‘Never again’: Filipinos commemorate 50th anniversary of Marcos martial law proclamation

Camille Elemia and Jojo Riñoza
‘Never again’: Filipinos commemorate 50th anniversary of Marcos martial law proclamation People participate in a vigil for victims of former dictator Ferdinand E. Marcos’ regime as they mark the 50th anniversary of his proclamation of nationwide martial law, at the University of the Philippines in Quezon City, Metro Manila, Sept. 21, 2022.
Luis Liwanag/BenarNews

Filipinos on Wednesday marked the 50th anniversary of Ferdinand E. Marcos’ martial law declaration, as victims recalled the horrors they endured under his regime and young people urged peers not to forget that dark episode in Philippine history.

Some 8,000 people gathered in and around the University of the Philippines’ main campus to pay homage to the thousands of Filipinos who, human rights groups allege, were killed, abducted, tortured or imprisoned during the martial law era (1972-1986).

The milestone commemoration was particularly bitter and painful for some because the late dictator’s namesake son was elected president in a landslide in May, a turn of events that has baffled critics of the dynastic Marcos family. 

Many of the protesters wore black shirts and chanted “Never forget. Never again.”

They were protesting against the return to power of the Marcoses and what they see as historical revisionism and attempts to whitewash atrocities committed under the patriarch’s rule.  

“I wish my friends who do not believe in martial law were here to know what really happened then. It’s time for the young generation, us, to continue the fight and not let their (victims’) stories die,” said Joy Renato, a university student who is not old enough yet to vote.

Students and activists take part in a protest as they mark the 50th anniversary of the martial law proclamation by then-President Ferdinand E. Marcos, at the University of the Philippines in Quezon City, Sept. 21, 2022. [Jojo Riñoza]

Jared Manaloto, who also took part in the commemorative activities, echoed that sentiment. 

“It is good that people are here to commemorate it but, unfortunately, many more Filipinos are blinded. It’s sad that they have become victims of fake news. I was one of them until I found out I was believing in lies,” said Manalato, a recent graduate and call center agent who voted for Leni Robredo, a rival contender to Ferdinand Marcos Jr. in the presidential polls.

On Sept. 21, 1972, then-President Marcos signed a proclamation placing the entire country under martial law. Two days later, he went on national television to announce that decision. 

He died in a Hawaiian exile in 1989, three years after a people-power revolt, aided by powerful senior government officials who had abandoned Marcos, toppled his regime.

As of late Wednesday (Manila time), the Office of the President had yet to issue a statement marking the anniversary. At the time, the new Philippine president was visiting the United States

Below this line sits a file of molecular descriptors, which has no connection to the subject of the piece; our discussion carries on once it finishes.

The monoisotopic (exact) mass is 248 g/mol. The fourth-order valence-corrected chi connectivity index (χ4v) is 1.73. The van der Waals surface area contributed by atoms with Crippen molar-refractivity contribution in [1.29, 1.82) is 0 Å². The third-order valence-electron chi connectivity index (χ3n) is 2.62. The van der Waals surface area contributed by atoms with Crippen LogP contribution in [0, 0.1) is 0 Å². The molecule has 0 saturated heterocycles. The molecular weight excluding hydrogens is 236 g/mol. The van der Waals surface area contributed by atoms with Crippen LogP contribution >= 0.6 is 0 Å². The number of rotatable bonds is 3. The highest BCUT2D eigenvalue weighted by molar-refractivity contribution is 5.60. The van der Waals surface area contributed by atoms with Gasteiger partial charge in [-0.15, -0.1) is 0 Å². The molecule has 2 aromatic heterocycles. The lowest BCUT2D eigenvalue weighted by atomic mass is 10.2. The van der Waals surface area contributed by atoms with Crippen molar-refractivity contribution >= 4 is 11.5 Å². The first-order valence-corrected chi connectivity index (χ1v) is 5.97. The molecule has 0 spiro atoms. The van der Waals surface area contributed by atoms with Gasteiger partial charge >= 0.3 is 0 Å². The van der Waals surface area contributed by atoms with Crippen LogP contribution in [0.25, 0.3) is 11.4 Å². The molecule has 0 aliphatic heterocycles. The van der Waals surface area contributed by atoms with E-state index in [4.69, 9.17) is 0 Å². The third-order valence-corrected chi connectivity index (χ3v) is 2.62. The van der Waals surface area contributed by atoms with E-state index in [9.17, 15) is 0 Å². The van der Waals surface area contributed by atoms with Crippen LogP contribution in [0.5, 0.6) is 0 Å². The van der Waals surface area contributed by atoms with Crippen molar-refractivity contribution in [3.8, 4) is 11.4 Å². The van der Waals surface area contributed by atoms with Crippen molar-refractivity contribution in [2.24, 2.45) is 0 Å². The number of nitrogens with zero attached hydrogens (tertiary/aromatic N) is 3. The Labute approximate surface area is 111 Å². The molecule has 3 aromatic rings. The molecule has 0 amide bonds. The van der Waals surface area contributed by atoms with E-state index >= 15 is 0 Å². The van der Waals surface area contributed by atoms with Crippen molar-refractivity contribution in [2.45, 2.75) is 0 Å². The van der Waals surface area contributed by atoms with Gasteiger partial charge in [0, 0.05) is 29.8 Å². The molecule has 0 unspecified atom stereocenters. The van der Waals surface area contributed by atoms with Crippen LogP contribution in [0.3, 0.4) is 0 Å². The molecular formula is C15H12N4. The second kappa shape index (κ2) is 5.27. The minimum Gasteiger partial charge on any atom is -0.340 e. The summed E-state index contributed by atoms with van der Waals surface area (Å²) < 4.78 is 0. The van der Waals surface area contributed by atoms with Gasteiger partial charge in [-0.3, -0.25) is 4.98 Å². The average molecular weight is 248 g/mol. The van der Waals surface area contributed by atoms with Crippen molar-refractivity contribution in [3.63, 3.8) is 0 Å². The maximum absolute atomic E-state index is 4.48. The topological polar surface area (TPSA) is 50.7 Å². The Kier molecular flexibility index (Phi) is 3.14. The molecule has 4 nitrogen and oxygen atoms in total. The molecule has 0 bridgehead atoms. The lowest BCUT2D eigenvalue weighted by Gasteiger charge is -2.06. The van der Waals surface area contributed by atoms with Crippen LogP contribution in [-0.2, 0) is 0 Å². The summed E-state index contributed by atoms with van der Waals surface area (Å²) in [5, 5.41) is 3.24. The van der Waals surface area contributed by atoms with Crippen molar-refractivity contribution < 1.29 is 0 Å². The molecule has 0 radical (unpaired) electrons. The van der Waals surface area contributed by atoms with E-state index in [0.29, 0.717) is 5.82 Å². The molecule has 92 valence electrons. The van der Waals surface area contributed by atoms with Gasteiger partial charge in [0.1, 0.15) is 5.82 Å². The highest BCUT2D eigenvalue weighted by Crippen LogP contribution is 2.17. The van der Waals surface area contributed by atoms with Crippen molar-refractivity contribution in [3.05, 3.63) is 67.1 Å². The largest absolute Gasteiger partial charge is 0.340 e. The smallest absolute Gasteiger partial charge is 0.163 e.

On Aug. 21, Marcos Jr. had also remained silent and did not issue a statement - as was customary among Philippine leaders - to mark the death anniversary of former Sen. Benigno “Ninoy” Aquino Jr., who was shot dead at Manila’s international airport in 1983 upon alleged orders of the elder Marcos. Aquino’s assassination later unleashed the movement that culminated in the peaceful revolt against Marcos in 1986.

So far, Marcos Jr. has refused to apologize for his father’s brutal rule.

In his first televised interview since his electoral victory, the younger Marcos defended the 1972 martial law proclamation, saying it was necessary then because the Philippines was facing national security threats from communist rebels as well as Muslim separatist guerrillas in the south. He also defended his family from accusations of distorting facts. 

“Martial law was declared because of the wars, the two wars we were fighting on two fronts,” he said in an interview that aired on the ALLTV channel Sept. 13. “Those were the dangers, the perils the country was facing.”

Pacita Armada, 62, a victim of martial law during the first Marcos administration, is photographed with her husband and their grandchildren at their house in Dagat-Dagatan, a suburb of Caloocan City, near Manila, Sept. 12, 2022. [Jojo Riñoza/BenarNews]

‘They killed people like chickens’

About 70,000 people were imprisoned, 34,000 tortured, and over 3,200 were killed during the regime, according to Amnesty International.

Many of the survivors now live in poverty, such as in cramped houses located in Dagat-Dagatan, a suburb in Caloocan City north of Manila.

One of them was Pacita Armada, 62, who was just 16 years old when police raided her family’s Manila home in the late 1970s. The police were looking for her uncle, a union worker. They could not locate him, so they arrested Armada instead.